Search results for: philosophical-issues-journalism

Philosophical Issues in Journalism

Author : Elliot D. Cohen
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Bringing together major writings on a wide range of conceptual issues underlying the theory and practice of journalism, this unique anthology covers topics such as what makes a story newsworthy, journalism and professional ethics, the right of free speech, privacy and news sources, politicsand the power of the press, objectivity and bias, and the education of journalists. Including papers by key contemporary and classical authors such as Walter Lippmann, Joshua Halberstam, Tom L. Beauchamp, Fred Smoller, Edward J. Epstein, Herbert Gans, John Stuart Mill, Philip Meyer, and Theodore L.Glasser, this book introduces provocative issues in press ethics and philosophy that color or determine much of what we see and hear in today's media.

Media Ethics

Author : Matthew Kieran
File Size : 81.36 MB
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Concerns about the role and responsibilities of the media have become an increasingly important part of public debate. Media Ethics brings together philosophers, academics and media professionals to debate pressing ethical and moral issues.

Journalism and the Philosophy of Truth

Author : Jesse Owen Hearns-Branaman
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This book bridges a gap between discussions about truth, human understanding, and epistemology in philosophical circles, and debates about objectivity, bias, and truth in journalism. It examines four major philosophical theories in easy to understand terms while maintaining a critical insight which is fundamental to the contemporary study of journalism. The book aims to move forward the discussion of truth in the news media by dissecting commonly used concepts such as bias, objectivity, balance, fairness, in a philosophically-grounded way, drawing on in depth interviews with journalists to explore how journalists talk about truth.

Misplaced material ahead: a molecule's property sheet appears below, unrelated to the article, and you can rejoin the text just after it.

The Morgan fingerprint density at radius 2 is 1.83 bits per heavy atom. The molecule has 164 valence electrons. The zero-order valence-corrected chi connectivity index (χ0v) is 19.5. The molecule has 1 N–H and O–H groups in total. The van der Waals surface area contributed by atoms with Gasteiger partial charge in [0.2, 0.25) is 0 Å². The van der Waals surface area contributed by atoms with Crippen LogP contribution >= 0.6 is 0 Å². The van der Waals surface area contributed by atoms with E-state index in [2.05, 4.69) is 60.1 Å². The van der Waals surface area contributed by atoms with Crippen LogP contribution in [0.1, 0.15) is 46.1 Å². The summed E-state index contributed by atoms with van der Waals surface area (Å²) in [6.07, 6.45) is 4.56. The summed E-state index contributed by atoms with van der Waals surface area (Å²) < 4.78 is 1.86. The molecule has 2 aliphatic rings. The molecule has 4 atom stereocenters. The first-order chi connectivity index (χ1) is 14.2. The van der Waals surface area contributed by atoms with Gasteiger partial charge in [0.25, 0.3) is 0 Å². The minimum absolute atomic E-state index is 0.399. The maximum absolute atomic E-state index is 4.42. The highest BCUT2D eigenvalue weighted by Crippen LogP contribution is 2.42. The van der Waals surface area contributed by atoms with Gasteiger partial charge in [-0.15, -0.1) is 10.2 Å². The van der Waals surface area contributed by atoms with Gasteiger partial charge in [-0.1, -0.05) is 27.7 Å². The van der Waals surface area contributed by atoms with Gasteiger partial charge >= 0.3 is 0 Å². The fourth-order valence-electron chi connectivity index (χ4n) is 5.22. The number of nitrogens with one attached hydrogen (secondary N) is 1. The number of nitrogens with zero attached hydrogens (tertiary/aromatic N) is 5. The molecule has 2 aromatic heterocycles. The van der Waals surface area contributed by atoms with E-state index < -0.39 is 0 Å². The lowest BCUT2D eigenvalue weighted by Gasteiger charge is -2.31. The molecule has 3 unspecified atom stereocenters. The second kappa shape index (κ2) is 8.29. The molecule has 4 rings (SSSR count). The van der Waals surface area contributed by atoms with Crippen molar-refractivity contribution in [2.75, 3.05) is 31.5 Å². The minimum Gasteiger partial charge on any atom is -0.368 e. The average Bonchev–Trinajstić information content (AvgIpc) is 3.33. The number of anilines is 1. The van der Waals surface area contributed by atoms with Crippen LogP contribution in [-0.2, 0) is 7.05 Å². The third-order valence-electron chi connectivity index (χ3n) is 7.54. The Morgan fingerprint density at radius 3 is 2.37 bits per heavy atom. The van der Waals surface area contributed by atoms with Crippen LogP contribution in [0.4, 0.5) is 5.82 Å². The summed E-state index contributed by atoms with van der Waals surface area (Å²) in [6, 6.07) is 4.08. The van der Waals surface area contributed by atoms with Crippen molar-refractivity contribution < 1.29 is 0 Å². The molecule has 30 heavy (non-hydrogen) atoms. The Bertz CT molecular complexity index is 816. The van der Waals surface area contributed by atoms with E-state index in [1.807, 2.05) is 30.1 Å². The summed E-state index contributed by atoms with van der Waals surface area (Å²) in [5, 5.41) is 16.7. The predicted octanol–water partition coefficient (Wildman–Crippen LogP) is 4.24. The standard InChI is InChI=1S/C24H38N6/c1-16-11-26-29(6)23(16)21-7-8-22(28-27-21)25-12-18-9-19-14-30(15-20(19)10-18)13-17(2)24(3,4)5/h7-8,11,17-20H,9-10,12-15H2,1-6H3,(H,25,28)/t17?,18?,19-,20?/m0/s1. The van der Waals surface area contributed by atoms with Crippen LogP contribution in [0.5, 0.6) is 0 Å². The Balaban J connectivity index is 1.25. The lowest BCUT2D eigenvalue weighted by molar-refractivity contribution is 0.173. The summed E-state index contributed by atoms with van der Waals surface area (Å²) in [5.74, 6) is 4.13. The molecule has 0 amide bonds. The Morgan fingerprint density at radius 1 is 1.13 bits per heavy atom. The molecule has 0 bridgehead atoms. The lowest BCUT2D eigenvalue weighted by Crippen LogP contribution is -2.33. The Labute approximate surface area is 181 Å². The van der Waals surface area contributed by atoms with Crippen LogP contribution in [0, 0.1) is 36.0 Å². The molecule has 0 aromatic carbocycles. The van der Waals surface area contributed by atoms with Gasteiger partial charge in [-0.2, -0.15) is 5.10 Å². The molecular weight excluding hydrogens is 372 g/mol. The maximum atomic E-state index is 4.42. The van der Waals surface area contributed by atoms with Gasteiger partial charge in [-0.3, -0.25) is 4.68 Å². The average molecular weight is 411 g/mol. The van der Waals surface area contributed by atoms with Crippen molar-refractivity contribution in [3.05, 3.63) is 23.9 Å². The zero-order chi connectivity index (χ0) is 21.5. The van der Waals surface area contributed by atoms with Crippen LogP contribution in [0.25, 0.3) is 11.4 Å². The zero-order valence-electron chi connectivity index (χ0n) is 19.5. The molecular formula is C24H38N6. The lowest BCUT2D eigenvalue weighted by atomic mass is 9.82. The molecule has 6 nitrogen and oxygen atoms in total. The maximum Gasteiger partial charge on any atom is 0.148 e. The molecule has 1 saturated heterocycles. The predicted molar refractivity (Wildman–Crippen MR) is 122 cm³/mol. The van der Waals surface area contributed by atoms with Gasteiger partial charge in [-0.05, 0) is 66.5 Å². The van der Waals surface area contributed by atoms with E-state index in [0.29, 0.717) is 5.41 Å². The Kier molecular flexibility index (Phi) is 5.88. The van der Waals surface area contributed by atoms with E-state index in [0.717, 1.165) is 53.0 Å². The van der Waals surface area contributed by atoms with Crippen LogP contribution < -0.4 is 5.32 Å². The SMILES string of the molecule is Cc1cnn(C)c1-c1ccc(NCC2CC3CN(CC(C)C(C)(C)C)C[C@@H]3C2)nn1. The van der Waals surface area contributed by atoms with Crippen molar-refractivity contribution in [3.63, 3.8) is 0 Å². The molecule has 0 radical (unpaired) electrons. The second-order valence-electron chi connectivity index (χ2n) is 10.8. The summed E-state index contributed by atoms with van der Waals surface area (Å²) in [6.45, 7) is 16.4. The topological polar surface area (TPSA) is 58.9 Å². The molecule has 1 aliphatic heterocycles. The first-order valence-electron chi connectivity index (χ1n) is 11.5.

The Journalist in Plato s Cave

Author : Jay Newman
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A provocative study of the complex relations between philosophy and journalism. The discussion addresses such subjects as the essential nature of journalism, news value, the relation of journalism to education, the ideal of a free press, and practical strategies for press reform and the improvement of journalism.

Discovering Journalism

Author : Warren G. Bovée
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Journalism is the branch of mass communications that provides large numbers of people with the knowledge they need to help them make good decisions about issues currently affecting their personal and public lives. Journalism not only provides news but also presents interpretation, evaluation, and persuasion. Any discussion about journalism requires a common understanding of basic terms and concepts. By defining what journalism is, this book provides the answers to many questions and debates about the current state of the mass media: What is news? Is journalism concerned with more than news? What are the purposes of editorials? Is it good or bad to combine journalism and fiction? Is it possible to report the news objectively? How are public relations and advertising related to journalism? This coherent, general theory explores the function and roles of journalism vital to our personal and public well-being and offers valuable insight in areas affected by journalism such as politics, education, and the law.